But who is the true engineer of these forces of division?
Louis Weeks

You know, I think it is always part of the conservative-reactive view of the world to be suspicious of differences. To attempt to protect a concept of “normal” — which of course depends upon identifying a contrasting “abnormal” and then allowing fear, disgust, discomfort to encourage social norms and even laws to fence out people whose authentic self-expression places them in one or more categories of “abnormal.”

I am saying that, by all of us who are already corralled in the “abnormal” ghetto AND everyone who wants to recognize all these differences as part of intrinsic human variation, defining ourselves as “transgender” we are taking away the power of those who want to use it to divide and conquer. Because “trans” implies a spectrum of human variation, and claiming it proclaims everyone’s right to be who they are and denies any utility or rational excuse for such things as “bathroom laws” or a need to carry one’s birth certificate at all times out of the need to protect oneself. If we are all “trans,” we all have a right to live as neighbors among all human sexual varieties of expression; to change as change occurs within us; to dress and behave in ways that reflect our self-perceptions. We do, as a society, have the right to outlaw behavior in all realms that is exploitative, abusive, coercive or violent. But this right exists because no one has the right to treat another this way.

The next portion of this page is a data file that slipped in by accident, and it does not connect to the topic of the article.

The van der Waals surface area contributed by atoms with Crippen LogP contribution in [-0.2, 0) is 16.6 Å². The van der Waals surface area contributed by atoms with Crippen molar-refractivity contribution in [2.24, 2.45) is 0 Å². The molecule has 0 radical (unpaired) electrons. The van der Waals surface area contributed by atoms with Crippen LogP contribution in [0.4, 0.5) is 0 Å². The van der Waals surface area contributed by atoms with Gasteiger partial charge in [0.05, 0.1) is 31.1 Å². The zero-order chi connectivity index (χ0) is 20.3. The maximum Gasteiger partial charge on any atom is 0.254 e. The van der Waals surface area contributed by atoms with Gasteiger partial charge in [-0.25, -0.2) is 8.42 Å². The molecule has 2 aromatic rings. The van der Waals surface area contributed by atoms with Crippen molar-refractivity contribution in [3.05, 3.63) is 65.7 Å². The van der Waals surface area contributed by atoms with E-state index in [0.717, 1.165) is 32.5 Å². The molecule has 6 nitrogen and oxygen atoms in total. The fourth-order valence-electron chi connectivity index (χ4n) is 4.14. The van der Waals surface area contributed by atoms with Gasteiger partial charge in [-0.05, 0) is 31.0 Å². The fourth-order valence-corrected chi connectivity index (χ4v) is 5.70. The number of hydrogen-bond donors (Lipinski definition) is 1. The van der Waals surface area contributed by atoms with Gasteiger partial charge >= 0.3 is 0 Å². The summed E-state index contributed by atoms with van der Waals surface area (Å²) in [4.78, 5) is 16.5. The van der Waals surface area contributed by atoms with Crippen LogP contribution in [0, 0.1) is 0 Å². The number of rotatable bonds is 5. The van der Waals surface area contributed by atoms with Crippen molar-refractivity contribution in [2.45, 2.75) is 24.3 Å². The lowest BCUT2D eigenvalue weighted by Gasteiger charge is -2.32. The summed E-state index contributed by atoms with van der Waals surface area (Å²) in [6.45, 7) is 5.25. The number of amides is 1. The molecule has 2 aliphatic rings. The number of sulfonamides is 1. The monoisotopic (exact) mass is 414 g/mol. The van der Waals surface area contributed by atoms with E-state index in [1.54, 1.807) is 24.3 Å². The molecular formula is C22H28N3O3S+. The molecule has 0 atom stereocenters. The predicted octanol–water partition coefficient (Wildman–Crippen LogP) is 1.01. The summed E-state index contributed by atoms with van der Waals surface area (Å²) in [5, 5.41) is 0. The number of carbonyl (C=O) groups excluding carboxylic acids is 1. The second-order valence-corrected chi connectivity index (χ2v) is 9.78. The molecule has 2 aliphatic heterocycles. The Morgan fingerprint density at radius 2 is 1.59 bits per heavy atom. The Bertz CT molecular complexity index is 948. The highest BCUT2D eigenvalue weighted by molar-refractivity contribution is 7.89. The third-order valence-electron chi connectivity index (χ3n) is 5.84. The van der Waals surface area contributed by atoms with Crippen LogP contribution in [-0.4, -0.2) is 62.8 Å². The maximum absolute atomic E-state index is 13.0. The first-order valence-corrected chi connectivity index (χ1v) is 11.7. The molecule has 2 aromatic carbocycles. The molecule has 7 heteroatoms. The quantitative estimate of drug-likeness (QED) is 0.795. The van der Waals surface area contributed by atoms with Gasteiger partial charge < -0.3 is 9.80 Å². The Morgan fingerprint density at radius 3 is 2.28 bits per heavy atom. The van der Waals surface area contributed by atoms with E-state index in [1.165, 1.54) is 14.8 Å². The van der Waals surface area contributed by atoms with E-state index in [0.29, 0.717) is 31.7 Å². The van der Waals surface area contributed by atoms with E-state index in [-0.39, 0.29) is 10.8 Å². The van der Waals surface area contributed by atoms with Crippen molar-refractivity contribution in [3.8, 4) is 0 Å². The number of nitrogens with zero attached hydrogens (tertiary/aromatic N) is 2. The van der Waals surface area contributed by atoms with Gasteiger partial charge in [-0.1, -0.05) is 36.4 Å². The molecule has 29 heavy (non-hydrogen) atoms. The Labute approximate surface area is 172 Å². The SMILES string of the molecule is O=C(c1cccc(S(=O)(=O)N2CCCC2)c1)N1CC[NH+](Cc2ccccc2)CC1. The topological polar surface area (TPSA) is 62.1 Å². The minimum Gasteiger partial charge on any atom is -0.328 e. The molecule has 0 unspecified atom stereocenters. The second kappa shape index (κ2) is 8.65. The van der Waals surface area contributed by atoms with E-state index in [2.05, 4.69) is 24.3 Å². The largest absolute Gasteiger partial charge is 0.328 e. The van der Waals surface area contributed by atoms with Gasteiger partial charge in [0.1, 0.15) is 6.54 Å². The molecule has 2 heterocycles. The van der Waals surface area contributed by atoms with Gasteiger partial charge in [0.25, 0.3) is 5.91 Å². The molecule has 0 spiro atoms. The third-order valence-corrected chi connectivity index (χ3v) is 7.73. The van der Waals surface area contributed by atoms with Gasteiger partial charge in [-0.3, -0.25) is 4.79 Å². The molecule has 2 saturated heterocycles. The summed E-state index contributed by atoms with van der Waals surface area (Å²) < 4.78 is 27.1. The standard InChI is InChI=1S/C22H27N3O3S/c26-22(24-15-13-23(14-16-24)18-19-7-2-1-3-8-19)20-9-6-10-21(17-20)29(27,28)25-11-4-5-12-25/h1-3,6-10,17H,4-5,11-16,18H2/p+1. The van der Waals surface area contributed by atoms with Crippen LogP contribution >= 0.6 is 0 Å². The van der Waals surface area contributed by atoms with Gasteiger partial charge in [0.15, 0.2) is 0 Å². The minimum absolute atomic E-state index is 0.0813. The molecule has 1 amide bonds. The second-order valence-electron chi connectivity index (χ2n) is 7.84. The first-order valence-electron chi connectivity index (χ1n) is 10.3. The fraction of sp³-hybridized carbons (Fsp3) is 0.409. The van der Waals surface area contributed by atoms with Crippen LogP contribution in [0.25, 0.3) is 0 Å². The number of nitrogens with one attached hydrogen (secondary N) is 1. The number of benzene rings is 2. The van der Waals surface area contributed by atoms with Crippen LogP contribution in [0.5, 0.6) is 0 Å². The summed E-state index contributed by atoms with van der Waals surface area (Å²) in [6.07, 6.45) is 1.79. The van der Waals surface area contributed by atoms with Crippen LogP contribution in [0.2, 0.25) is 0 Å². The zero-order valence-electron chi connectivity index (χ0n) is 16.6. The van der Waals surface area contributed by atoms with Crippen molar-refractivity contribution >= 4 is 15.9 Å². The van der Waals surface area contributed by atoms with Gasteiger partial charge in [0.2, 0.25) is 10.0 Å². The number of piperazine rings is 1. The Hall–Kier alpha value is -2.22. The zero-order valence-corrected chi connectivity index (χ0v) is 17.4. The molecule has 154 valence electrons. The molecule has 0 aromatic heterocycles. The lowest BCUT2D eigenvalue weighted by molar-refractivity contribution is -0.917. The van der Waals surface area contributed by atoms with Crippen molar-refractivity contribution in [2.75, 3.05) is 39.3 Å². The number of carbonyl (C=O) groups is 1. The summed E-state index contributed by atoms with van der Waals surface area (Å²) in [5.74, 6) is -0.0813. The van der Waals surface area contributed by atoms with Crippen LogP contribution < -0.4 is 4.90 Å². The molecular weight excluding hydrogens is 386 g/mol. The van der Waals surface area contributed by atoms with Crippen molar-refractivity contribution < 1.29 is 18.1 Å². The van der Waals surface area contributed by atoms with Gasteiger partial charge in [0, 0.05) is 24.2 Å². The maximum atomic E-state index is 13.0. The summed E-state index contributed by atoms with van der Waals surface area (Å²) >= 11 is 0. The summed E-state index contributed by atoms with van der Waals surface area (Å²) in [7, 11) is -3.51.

Conservative people who express conventional sexual identities, behavior and practices are not under attack. I see the proliferation of efforts to marginalize, even criminalize, differences as attempts to use their power against groups of others without needing to justify them by any truthful appeal to broader standards of harmlessness or fairness. I also think we who are thus discriminated against do not help ourselves when we allow ourselves to be “sliced and diced and set against each other.” Solidarity recognizes us all as human, whatever point on the spectrum of sexual identity we occupy. That, as you said, our commonalities are more important than our differences. A curious and open query into the value of difference would be much more helpful than resorting to stigmatizing those different from us, attempting to force people whose difference we do not understand into our own mold, and whipping up fears without facing them as our own problem.